Apple donating $1M to group providing resources to LGBTQ+ youth

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Apple is donating $1 million and technology products to help a nonprofit called Encircle to help expand its LGBTQ+ youth community resource centers to new states.

Credit: Encircle
Credit: Encircle


Encircle provides community resource houses to LGBTQ+ youth and their families. The organization operates three homes in Utah, and is launching a new campaign to launch eight new centers in Arizona, Idaho, Nevada, and Utah.

Apple, together with Qualtrics founder and Utah Jazz owners Ryan and Ashley Smith and Imagine Dragons singer Dan Reynolds and his wife, recording artist Aja Volkman, will help jumpstart the campaign with monetary contributions and other donations.

For example, Apple is donating $1 million and will "contribute products that promote digital connection, creativity and education." The package includes what appears to be the usual assortment of tech hardware Apple typically donates to educational institutions. Reynolds and Volkman will donate Dan's childhood home in Las Vegas. Ryan and Ashley Smith are contributing $2 million.

Additionally, Apple CEO Tim Cook, Ryan and Ashley SMith, and Dan Reynolds and Aja Volkman will also serve as honorary co-chairs of the new campaign.

"All LGBTQ+ people should feel safe and supported enough to be open about who they are with their community and themselves. Encircle is helping to bridge divides and bring people together -- sending a powerful message that the greatest thing you can aspire to become is who you truly are. It's my hope that every young person who feels alone or unsupported can find connection and community at this incredible organization," Cook said.

In addition to its contributions to the organization, Apple also highlighted the story of one family who was helped by Encircle.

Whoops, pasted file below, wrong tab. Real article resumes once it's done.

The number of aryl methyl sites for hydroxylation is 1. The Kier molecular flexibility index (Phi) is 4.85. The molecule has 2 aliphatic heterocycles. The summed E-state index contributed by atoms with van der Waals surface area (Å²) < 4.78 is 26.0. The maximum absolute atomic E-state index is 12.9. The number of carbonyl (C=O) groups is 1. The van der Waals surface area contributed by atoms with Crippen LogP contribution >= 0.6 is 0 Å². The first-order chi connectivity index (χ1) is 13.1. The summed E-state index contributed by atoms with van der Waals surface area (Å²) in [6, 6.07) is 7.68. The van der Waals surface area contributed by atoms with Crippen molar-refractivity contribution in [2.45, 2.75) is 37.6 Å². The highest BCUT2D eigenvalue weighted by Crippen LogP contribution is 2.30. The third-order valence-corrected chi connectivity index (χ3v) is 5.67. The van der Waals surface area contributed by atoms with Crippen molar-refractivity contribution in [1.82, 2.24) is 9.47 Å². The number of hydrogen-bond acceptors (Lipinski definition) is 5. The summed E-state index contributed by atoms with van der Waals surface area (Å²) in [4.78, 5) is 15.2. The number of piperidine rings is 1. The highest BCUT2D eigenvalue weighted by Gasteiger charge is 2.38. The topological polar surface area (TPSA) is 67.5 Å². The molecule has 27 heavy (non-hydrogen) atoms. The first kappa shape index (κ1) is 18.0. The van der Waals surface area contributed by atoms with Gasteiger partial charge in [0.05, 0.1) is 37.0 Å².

First founded in 2017, Encircle has served more than 70,000 individuals with programs, mental health services, support groups, and safe spaces. It has funded thousands of family or youth therapy sessions.

"We are extremely grateful that these global leaders see the vision of the profound work we are doing for LGBTQ+ youth and families throughout our communities," said Encircle CEO and Founder Stephanie Larsen.

Comments

  • Reply 1 of 1
    At the risk of being labelled homophobic or transphobic (which I definitely am not) I have reservations about this for kids -- particularly with transgendered kids.

    Kids need to explore and discover who and what they are and they need to develop those things they like and minimize those traits they find less desirable.   It's a time for growth and exploration rather than restriction or specialization.

    By encouraging a kid to lock themselves into a restrictive lifestyle -- particularly one of a trandgendered person (with hormone suppressing or altering drugs that can have permanent effects) -- is probably not in their best interests.

    While a few medical people advocate full blown support programs most of those I have heard from on the topic suggest therapy (to help the kid explore and understand rather than convert) along with "watchful waiting".   They realize that there is little harm in waiting and potentially lots of harm in promoting these lifestyles.

    It seems to me that most of those proposing the full acceptance and encouragement of LBGTQ kids to enter fully into it is based on the assumption that the kid was born that way or born "into the wrong body".   While that may be true, there is little or no convincing evidence to support it.   In truth, we really don't know.   And, not knowing suggests that we should proceed very cautiously and avoid unnecessary life changing decisions in young people.   Very simply:  there is little benefit in rushing it and a lot of potential harm.

    Supporting a kid's exploration along with watchful waiting is most likely to produce the biggest benefit with the least amount of harm.
    exceptionhandler
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